Speaking Words of Love, Light, and Life with Each Other
In the 1970s a professor by the name of Albert Mehrabian proposed his famous 7-38-55 rule of communication. When we communicate our likes and dislikes, the listener’s acceptance of our communication will depend 7 percent on our words, 38 percent on our tone of voice, and 55 percent on our facial expressions and body language.
If I say, “I love pickled herring,” and my voice is slow and monotone and my face looks like a pickled herring, then, despite my words, you won’t put pickled herring out on the table next time we have breakfast together—unless you have a mischievous streak. And if I hear you tell me that you “have no problem with me” with an upbeat voice, but your arms are crossed and you are making overly intense eye contact, then I won’t be convinced.
Texting is less demanding than face-to-face communication.
This means that face-to-face communication is costly, because I know that you are weighing not just my words but also the tone of my voice and my body language. I am going to get an immediate—possibly uncomfortable—response from you. Is this why we prefer less demanding forms of communication? Like a phone call—or even a text?
On the flip side, with face-to-face communication there is far less room for misunderstanding. Even if I don’t get my words exactly right, my tone of voice and expressions will fill in the gap, clarify, or even correct my inadequate or poorly chosen words. Then again, maybe I don’t want you to hear my tone of voice or to see my body language. Perhaps it would say too much...
Texting is especially open to causing misunderstanding.
So although communicating by telephone may be less costly—because you are not seeing and weighing my expressions—it is also more open to misunderstanding. And communicating by email or text is the least costly form of communication: I don’t have to open up my expressions or even my tone of voice to your scrutiny. But I am now 93 percent open to being misunderstood. You have only my bare words, unqualified, unenhanced, and uncorrected by my non-verbal communication.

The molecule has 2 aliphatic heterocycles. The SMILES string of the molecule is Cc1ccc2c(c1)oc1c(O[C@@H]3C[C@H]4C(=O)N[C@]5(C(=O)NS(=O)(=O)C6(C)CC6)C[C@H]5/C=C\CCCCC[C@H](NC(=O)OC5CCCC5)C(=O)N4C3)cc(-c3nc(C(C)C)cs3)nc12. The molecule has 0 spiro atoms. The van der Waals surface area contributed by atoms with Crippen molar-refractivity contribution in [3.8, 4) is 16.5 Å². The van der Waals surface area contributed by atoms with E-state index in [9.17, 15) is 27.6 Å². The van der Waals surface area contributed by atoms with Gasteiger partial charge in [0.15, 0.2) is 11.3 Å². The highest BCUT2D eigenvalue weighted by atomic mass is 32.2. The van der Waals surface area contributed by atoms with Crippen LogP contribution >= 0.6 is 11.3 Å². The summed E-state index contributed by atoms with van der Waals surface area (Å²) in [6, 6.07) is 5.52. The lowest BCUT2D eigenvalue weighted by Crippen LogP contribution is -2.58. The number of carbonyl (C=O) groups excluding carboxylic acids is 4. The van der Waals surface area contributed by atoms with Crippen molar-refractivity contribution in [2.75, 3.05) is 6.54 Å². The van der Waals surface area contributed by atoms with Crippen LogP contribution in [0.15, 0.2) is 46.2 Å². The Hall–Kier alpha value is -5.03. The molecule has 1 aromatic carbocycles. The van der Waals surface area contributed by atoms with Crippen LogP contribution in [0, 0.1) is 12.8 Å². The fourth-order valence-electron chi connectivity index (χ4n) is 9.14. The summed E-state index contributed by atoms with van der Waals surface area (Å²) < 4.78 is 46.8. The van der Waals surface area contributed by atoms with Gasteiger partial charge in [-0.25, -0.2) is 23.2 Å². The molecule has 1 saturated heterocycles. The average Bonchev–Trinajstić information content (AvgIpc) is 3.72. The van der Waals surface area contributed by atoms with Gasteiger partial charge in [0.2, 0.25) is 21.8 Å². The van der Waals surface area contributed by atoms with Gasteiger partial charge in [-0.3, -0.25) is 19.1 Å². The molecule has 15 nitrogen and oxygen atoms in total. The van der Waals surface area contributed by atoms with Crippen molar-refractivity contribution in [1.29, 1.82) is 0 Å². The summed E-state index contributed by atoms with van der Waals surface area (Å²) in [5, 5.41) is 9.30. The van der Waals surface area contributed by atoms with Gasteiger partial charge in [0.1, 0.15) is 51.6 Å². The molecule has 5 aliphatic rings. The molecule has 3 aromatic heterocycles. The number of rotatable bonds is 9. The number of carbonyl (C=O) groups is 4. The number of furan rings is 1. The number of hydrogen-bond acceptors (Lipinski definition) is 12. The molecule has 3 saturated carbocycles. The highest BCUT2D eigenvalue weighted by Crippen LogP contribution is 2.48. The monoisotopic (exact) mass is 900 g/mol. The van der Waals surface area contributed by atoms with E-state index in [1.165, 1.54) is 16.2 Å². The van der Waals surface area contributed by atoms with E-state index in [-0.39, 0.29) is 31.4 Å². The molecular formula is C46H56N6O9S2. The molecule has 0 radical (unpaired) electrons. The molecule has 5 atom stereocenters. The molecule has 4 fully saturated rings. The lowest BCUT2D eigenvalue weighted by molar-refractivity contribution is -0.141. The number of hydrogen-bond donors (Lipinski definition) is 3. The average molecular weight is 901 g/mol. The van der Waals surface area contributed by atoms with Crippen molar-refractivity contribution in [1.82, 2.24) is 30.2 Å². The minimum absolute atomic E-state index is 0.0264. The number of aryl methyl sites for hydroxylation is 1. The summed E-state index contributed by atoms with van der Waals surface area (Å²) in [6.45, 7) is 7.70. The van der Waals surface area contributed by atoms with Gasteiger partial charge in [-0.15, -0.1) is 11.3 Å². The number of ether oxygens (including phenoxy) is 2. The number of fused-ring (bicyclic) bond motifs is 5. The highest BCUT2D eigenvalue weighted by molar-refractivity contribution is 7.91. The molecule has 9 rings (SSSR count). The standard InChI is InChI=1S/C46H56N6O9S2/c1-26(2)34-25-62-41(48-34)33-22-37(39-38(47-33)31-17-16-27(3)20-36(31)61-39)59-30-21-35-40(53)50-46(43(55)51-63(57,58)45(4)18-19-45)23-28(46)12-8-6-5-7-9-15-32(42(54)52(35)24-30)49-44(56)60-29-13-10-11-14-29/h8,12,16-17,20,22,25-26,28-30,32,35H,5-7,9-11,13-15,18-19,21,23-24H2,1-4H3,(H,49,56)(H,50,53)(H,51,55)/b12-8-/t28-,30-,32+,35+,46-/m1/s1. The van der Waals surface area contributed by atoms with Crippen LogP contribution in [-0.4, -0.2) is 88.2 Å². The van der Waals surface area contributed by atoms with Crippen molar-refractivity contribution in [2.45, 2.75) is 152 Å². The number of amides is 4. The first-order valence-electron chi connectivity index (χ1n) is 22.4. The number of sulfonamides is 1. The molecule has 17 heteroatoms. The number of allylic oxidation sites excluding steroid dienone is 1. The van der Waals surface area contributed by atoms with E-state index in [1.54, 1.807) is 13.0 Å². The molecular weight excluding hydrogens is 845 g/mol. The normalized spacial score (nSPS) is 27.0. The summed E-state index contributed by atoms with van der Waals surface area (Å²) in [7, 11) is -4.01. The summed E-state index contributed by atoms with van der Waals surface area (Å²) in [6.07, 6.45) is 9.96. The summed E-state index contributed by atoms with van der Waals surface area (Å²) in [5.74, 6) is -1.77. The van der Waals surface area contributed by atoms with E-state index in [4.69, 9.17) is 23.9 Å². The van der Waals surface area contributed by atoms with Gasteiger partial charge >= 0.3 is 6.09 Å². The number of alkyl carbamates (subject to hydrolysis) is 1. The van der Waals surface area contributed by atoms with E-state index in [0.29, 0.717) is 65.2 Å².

Now how is this going to work out in a society that is increasingly isolationist and wary of face-to-face contact and where even phoning someone is becoming rare? Research shows that phone apps are only the fifth most used app on smartphones, and I am told that Millennials dislike being called and prefer only text. In fact, they consider it a little rude to be called without prior warning via text!
The LORD has something to say about speaking in the book of Proverbs. His words, written some three thousand years ago, still apply whether we are speaking, writing letters, writing emails or texts, or posting on Facebook, Instagram, or Twitter.
The Bible has a lot to say about the power of speech.
First, consider the Bible’s teaching on the power of speech.
And God said, “Light be.”And light was (Gen 1:3).
When God speaks, light and galaxies and teaming life burst into existence. His words are that powerful. And a word from Jesus could kill a fig tree, calm a storm, and raise a rotting corpse to life.
And our words, like those of our heavenly Father whose image we bear, have power to them. They can’t create ex nihilo, but they can build up and tear down. They can create and destroy. They can bring a torrent of good or evil. James tells us that just as a tiny spark can set ablaze a great forest, so too can the tongue set the whole course of a person’s life on fire.